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San Francisco threatens archdiocese with restraining order for offering indoor Masses

Archdiocese needs to 'cease offering indoor religious services, except for funerals with up to 12 attendees'
Thu Jul 2, 2020 - 4:21 pm EST
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SAN FRANCISCO, California, July 2, 2020 (LifeSiteNews) – In a lengthy seven-page letter, the city and county of San Francisco threatened the local archdiocese, headed by Archbishop Salvatore Cordileone, with a temporary restraining order over its alleged noncompliance with coronavirus-related orders by Health Officer Tomás J. Aragón.

City Attorney Dennis J. Herrera demanded to confirm by the end of June “that the Archdiocese will cease offering indoor religious services, except for funerals with up to 12 attendees and except for live streaming as described above; and further that the Face Covering requirements and Social Distancing Requirements of those orders will be followed at all outdoor services.”

The Archdiocese of San Francisco has not yet publicly reacted to the demand.

Father Joseph Illo, a priest in San Francisco, commented on his blog, “Clearly some people in the city government and the news media find religion intolerable. They hate religion.”

“They may hate religion, and they may hate religious persons,” he added. “They may not restrict our rights as free American citizens.”

The archdiocese’s safety protocols for reopening public Masses, which were published on June 6, stated, “In charity to all and in consideration of public health and safety, those attending Mass must wear a mask.” Additionally, “The six-foot distance rule must be strictly enforced,” with each church preparing “distanced pews in accordance with the social distancing guidelines.”

Churches are supposed to be sanitized after each Mass, and “all Masses held inside of church should be kept short, not to exceed 30-40 minutes in duration.” Music can only be “provided by one musician and one cantor but no choir and without congregational singing.”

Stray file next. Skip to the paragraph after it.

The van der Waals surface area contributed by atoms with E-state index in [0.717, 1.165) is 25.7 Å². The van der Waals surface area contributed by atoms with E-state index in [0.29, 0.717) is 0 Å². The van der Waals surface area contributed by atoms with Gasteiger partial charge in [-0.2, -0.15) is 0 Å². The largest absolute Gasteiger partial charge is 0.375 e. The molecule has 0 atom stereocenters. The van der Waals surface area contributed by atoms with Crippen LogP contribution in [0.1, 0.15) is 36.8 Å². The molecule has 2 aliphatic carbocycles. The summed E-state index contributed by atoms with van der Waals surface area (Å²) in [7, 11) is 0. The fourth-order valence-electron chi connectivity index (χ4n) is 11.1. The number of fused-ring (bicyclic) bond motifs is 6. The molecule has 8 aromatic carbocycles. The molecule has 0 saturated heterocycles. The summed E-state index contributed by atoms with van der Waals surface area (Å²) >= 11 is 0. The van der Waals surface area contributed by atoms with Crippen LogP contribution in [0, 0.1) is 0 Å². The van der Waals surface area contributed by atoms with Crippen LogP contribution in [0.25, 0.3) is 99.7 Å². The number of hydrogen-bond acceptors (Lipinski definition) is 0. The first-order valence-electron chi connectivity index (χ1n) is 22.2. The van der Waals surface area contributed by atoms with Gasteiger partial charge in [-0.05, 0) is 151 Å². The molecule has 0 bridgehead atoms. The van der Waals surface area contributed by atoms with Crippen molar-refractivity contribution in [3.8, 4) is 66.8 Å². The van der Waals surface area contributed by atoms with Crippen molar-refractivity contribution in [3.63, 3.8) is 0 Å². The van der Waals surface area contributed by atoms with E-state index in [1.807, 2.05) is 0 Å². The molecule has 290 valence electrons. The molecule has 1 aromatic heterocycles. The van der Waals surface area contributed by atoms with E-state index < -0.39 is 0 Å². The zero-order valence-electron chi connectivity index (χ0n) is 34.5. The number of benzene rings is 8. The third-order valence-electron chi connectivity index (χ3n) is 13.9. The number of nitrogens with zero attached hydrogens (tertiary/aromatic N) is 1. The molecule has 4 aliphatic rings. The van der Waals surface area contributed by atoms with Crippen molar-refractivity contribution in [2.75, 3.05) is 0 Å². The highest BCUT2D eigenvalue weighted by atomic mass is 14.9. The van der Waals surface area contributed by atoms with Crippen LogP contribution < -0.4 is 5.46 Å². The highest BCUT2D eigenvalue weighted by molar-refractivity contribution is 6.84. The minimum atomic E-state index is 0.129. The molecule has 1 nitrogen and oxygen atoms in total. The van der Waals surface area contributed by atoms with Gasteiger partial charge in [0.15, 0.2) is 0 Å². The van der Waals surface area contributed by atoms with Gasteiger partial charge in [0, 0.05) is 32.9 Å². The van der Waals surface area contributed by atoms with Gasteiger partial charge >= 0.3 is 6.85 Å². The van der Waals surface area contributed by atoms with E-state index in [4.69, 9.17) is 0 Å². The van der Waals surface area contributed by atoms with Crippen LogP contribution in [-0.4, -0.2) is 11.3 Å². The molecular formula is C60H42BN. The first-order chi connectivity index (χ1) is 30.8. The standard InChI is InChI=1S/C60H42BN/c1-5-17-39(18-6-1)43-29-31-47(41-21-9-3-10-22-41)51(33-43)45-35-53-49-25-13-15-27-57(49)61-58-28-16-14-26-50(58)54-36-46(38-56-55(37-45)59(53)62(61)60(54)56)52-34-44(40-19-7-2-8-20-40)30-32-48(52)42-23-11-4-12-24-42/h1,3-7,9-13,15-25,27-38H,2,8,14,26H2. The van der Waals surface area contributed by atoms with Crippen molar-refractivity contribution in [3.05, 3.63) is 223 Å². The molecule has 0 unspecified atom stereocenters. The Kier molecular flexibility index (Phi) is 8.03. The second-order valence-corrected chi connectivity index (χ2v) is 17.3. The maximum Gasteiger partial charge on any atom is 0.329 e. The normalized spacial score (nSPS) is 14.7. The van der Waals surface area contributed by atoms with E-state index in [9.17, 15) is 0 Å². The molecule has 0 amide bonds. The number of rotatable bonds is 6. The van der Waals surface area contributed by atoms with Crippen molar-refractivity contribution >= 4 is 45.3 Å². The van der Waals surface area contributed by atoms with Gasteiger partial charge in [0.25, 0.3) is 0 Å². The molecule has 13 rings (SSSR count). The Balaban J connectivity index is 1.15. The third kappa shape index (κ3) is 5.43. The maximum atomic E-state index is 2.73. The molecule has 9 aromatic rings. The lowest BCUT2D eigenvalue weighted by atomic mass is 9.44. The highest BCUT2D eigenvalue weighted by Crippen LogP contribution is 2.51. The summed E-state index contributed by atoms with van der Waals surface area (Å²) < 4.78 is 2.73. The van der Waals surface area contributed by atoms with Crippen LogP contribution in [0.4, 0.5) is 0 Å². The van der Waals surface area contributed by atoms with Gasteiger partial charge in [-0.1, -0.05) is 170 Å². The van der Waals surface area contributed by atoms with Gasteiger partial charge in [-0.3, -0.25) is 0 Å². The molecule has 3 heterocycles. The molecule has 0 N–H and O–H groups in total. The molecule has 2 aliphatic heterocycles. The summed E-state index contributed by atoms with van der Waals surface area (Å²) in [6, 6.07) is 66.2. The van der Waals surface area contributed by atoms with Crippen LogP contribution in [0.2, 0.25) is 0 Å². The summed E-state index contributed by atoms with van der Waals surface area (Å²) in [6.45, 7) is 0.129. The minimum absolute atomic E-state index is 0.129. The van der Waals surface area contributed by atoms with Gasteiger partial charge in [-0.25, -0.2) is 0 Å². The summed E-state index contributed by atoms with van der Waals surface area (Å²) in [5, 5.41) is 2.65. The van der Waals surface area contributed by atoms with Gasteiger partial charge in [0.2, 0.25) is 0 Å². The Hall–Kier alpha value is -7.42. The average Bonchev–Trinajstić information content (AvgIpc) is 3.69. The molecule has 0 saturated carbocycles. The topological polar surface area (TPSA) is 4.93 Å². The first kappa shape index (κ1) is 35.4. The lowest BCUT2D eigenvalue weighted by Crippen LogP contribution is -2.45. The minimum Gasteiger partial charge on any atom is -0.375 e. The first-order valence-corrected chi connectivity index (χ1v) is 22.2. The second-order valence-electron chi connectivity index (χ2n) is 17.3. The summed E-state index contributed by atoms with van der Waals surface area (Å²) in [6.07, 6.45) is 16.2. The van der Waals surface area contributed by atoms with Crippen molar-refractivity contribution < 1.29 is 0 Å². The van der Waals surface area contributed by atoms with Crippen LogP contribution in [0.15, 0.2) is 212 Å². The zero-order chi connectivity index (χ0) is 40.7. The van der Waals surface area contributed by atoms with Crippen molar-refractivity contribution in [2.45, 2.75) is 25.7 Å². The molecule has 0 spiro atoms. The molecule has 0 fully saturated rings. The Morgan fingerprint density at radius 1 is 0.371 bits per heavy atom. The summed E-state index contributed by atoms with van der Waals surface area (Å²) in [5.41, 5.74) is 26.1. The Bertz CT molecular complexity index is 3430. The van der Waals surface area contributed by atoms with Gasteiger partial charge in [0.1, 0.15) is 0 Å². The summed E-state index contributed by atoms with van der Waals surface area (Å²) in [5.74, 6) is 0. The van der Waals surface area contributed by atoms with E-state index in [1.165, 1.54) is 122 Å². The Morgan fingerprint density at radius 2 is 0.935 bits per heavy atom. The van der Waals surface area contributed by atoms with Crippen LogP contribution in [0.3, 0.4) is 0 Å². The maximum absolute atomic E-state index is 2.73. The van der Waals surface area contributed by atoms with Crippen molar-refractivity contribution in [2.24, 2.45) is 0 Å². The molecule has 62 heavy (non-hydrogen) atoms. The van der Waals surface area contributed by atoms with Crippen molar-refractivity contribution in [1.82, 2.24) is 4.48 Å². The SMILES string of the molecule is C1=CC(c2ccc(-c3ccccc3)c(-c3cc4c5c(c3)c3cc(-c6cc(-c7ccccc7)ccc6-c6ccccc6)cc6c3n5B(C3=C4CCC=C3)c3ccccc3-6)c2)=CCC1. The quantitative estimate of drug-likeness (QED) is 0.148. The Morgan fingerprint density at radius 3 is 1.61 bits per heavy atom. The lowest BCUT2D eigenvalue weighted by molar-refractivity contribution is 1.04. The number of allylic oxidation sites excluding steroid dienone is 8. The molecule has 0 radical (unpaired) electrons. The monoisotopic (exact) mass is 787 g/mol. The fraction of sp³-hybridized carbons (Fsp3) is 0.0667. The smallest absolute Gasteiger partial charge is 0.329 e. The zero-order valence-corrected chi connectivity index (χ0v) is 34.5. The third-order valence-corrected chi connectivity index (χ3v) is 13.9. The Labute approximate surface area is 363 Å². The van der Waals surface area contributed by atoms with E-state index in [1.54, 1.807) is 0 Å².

Holy Communion, the archdiocese advised, should be distributed outside of Mass. “The faithful receive Holy Communion in the normal way. If the priest senses that his fingers have made contact with a person’s hands or mouth, he should pause, place the ciborium on the corporal, cleanse his fingers in the ablution bowl and dry them on the purificator, and then use hand sanitizer(non-scented).”

All of these measures are not enough for the city and county of San Francisco.

The letter criticizes that liturgical ministers are not required to wear masks. It is unclear how the priest at the altar, which is removed more than six feet from the congregation, would infect any of the faithful with the coronavirus. In any case, the local government stated that in its orders, there is “no exception for liturgical ministers to not wear a face covering and, in fact, when indoor services do resume, it will be particularly critical that religious leaders wear them.”

Also, “City guidelines also require singers to be in isolation booths or in a separate room from others while singing. While the Archdiocese’s protocols admit to some limitations on singing, these would not adequately mitigate the heightened risks attendant to singing.” Again, it is unclear how one cantor, by himself in the choir loft, would infect any other person with the coronavirus.